Our Place are celebrating Volunteers Week. This week is all about expressing our gratitude towards the individuals that contribute their time and experience into making the organisation what it is.
Amanda joined Our Place as a child mentor during the first national lockdown. There’s a lot of similarities with her own business, as an adult mental health trainer. Her volunteering and work overlap, as they both maintain her strong interests in enabling people to be their best. She has a clear passion and seriousness for helping people understand their mental health and increase their mental fitness. Amanda feels that Our Place does amazing things: the passion in the team shines through for her, and she credits Kelly for being the inspiration that got her involved with mentoring.
When asked about whether she has faced any surprises working as a volunteer mentor, Amanda says “how enjoyable it is!” She notes that the support you receive from Our Place on top of the mentoring role is fantastic. Despite an unpredictable year and the disruptions the pandemic has caused, she feels mentoring over zoom has actually created opportunities. “Lockdown has made me appreciate the possibilities of things”, she says, and has underlined the importance of being able to face situations positively, with a “yes, if…” rather than a “no, because…” attitude. It is not so black and white anymore: previously you would have had to take time out and cancel mentoring sessions if you couldn’t to do it in person, but the mentoring team have adapted to the new normal.
Amanda describes mentoring as creating an environment for someone to come and talk. It’s not about the amount of time you can give to an individual, but about the quality of that time and the safety of the space you provide. There is a lot of self-value to gain from mentoring too, as it gives you the feeling of achieving something good. “Being in that mentoring moment with somebody, it’s not tangible, but you know you are in the right place at the right time.” Not only does mentoring offer an opportunity to empower others and help them figure out who they are and want to be, but the subjects that Amanda talks about with her mentees also causes a lot of reflection and consideration of her own life and parenting.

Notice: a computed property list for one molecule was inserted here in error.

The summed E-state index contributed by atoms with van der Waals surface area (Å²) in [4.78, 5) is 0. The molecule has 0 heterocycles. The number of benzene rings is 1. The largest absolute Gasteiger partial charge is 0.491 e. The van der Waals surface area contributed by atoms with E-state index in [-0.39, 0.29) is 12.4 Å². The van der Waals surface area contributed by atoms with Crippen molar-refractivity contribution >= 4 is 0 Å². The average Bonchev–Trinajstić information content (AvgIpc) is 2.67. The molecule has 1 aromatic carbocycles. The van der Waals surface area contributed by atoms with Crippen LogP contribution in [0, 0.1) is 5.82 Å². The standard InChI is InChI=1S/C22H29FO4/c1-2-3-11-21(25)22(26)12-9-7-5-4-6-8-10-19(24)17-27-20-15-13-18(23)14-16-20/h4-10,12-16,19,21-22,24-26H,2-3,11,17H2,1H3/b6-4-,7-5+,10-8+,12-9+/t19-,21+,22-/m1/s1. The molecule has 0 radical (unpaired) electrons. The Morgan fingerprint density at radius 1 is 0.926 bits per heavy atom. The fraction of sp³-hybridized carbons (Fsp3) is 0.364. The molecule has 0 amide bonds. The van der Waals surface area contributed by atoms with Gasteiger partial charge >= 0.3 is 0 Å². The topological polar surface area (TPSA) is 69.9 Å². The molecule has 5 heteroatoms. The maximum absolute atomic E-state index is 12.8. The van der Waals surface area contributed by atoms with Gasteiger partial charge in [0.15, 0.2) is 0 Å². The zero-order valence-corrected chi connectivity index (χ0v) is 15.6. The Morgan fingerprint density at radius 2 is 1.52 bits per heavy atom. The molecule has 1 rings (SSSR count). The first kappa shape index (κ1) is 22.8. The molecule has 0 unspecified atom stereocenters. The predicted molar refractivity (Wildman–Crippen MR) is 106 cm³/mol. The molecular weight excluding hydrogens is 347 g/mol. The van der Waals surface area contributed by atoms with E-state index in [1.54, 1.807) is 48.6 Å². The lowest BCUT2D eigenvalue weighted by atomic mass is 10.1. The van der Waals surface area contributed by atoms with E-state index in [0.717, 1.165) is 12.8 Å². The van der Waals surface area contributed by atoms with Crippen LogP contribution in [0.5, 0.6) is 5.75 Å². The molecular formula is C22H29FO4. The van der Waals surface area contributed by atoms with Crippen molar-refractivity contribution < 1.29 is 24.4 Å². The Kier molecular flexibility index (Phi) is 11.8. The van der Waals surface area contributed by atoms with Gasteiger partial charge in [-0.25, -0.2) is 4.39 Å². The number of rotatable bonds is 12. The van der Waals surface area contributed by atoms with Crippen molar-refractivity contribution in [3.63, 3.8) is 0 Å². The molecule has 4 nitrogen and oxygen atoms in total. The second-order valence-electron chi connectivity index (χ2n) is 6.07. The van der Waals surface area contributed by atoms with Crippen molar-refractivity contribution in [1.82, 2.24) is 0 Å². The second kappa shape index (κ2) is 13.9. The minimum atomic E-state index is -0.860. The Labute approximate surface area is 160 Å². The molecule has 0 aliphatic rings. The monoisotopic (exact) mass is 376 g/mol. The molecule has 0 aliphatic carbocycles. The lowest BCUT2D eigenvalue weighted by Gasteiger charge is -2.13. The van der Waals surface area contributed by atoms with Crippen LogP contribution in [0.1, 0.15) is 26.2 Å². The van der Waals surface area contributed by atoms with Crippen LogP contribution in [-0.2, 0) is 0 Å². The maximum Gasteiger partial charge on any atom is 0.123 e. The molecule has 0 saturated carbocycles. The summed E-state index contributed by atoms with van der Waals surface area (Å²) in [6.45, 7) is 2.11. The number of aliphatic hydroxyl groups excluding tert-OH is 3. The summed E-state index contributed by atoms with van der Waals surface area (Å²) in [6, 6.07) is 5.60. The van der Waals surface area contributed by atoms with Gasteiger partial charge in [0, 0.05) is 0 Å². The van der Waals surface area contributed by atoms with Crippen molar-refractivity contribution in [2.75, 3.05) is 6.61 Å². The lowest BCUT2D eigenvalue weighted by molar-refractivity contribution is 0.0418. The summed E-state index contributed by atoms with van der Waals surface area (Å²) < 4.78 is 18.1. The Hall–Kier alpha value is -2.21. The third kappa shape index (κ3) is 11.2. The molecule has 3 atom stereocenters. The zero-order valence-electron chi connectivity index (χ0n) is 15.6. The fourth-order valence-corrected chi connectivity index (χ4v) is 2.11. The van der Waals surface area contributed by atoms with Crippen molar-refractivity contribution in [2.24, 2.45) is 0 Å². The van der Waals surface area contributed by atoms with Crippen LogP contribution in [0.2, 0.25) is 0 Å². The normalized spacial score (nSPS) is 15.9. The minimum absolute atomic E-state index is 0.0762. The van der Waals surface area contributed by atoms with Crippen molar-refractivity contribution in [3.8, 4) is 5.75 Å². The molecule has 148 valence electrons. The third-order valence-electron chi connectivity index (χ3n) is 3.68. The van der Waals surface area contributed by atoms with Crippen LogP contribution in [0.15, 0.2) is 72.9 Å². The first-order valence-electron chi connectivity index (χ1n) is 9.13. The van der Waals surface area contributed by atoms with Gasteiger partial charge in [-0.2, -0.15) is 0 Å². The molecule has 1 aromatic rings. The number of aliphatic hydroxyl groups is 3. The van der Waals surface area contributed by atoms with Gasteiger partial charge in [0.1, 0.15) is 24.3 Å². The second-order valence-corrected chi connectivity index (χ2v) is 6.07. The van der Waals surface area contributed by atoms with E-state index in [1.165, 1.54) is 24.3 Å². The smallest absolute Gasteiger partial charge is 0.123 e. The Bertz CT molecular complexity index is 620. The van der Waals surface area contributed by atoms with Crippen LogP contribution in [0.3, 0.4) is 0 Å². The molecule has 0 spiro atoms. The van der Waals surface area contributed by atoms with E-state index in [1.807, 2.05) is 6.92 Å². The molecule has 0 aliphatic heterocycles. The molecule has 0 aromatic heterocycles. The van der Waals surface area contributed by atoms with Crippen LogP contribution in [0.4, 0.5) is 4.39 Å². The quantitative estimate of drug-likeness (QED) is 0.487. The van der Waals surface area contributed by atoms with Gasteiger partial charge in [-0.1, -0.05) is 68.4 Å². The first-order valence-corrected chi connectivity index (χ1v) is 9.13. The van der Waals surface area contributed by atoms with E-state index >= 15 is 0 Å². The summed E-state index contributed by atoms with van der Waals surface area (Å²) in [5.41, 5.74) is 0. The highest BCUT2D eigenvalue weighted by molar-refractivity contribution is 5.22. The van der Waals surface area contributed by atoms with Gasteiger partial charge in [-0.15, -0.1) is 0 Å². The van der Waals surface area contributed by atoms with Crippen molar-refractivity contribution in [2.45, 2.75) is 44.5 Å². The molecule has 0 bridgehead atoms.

Amanda was born, grew up, and lives in Lichfield. There’s a sincere and fulfilling connection to the place, with the tip of the cathedral just in view from her home. She has a vision of a mentally healthy city. Her work is oriented around creating a future where individuals feel like they are enough and can grow. For her, being a mentor is a step towards that ambition. She would love to get back to connecting with local businesses, emphasising that there is a great significance in employers appreciating their employees’ mental health. A knowledge of and respect for mental health, if applied in the workplace and schools, will have a reverberating impact.
“We need to start shifting the conversation. Mental health doesn’t mean negative mental health and should be talked about in a positive way. We only think about it when we’re struggling. Poor mental health doesn’t mean mental illness. We have all felt stressed and anxious throughout the pandemic.” We need to think about mental health in a positive way because, as Amanda says, “negativity sticks to us like velcro, positivity is like teflon.” A point she wants everyone to keep with them is to appreciate when you have a good day and not immediately forget about it. There is a lot of hope that, through the work of mentors like Amanda, we will become a society that understands mental health and cares for it like any other physical part of our body.